NEWS 2/11/14 6:00pm

Rice health center offers free STI testing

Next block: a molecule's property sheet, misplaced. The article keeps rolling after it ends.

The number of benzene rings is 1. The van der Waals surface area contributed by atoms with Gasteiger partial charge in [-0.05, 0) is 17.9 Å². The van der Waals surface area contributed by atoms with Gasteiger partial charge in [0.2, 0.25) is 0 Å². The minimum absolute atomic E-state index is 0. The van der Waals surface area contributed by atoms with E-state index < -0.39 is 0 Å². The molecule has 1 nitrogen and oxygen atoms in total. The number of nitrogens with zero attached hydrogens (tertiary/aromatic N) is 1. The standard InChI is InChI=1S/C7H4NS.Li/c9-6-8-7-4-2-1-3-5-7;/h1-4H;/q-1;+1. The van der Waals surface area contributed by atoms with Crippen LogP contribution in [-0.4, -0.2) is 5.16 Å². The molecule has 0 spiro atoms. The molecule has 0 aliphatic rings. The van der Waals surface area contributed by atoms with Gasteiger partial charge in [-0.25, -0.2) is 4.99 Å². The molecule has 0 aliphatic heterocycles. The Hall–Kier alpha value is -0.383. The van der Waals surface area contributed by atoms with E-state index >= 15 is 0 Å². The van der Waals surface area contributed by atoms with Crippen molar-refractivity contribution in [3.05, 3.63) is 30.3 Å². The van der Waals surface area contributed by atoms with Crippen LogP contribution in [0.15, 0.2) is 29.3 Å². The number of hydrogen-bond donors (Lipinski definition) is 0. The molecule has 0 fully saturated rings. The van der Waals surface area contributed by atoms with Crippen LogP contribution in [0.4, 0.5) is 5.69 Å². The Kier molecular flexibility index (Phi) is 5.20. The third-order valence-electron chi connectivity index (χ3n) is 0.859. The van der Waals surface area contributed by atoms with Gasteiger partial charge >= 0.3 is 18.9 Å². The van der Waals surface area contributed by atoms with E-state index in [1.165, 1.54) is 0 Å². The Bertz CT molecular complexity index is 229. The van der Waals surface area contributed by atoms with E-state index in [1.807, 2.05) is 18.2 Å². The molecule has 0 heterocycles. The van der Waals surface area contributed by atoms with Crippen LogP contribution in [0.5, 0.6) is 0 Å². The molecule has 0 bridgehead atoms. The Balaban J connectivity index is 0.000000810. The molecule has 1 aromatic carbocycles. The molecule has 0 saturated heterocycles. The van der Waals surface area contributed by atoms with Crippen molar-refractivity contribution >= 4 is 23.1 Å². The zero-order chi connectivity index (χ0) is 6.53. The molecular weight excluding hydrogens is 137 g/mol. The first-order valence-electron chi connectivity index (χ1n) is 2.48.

The Rice University Health Center will provide students with free STI testing for HIV and syphilis from Feb. 10-14 in hopes of increasing awareness about sexual health management, Hanszen College Rice Health Advisor Austin Coe said. He started the project with former Brown College RHA Susy Malca and worked along with the Wellness Center's Student Wellbeing Specialist, Patrick Lukingbeal, and staff at the Health Center."One of the biggest things preventing students and people our age from getting tested is all the negative stigma surrounding STIs and testing," Coe, a Hanszen senior said. "Our hope is that, by providing free tests, we'll be able to chip away at some of this stigma so that students won't feel guilty or nervous about managing their health."According to Malca, a Brown senior, the negative stigma associated with STIs and testing combined with a sentiment among  Rice students that campus is a relatively safe environment can interfere with the awareness of risks."A lot of Rice students feel very safe and comfortable here and, thus, may feel that they are not at risk for STIs," Malca said. "I hope that this program will bring sexual health to the attention of students and help to educate them on risks, prevention and the importance of getting tested."The National College Health Assessment conducts a survey every three years at Rice. In 2011, survey results revealed that while over 50 percent of students had a sexual partner, only 12 percent had been tested for HIV, and less than 70 percent used a barrier method."While these numbers are certainly dated, they illustrate how little awareness some students may have about sexual health and well-being," Coe said. "We think that, by making testing acceptable and by spreading information, we'll be able to improve these numbers."According to Coe, spots to get a free test are filling up fast due to the limited number of tests available. Despite grants from the Student Activities President's Programming fund and the Dr. Bill Wilson Fund at Wiess College, the RHA team could only subsidize 78 tests, but more students may be able to get tested depending on whether some students want one or both tests."This year we could only subsidize tests for HIV and syphilis," Coe said. "If the program is successful, however, we're hoping a new group of students will be able to get more funding. It would be fantastic if Rice could provide all students with completely free testing year-round."Malca said there is almost always hesitation before considering getting tested for STIs, and she hopes this project will make it easier for students to get tested and stay healthy."The uncertainty of how to get tested and what getting tested entails is a barrier for many people," Malca said. "This event will help educate students so that, in the future, they will be more proactive about their sexual health and feel more comfortable with the topic and with getting tested."Lukingbeal said he believes that students should take advantage of the free testing that the health center provides. He thinks the project will increase awareness across campus about the importance of testing for STIs."Testing should be a regular thing and a conversation [students] should have with a potential sexual partner," Lukingbeal said. "The more we are open and honest with our communication, the healthier our communities will be."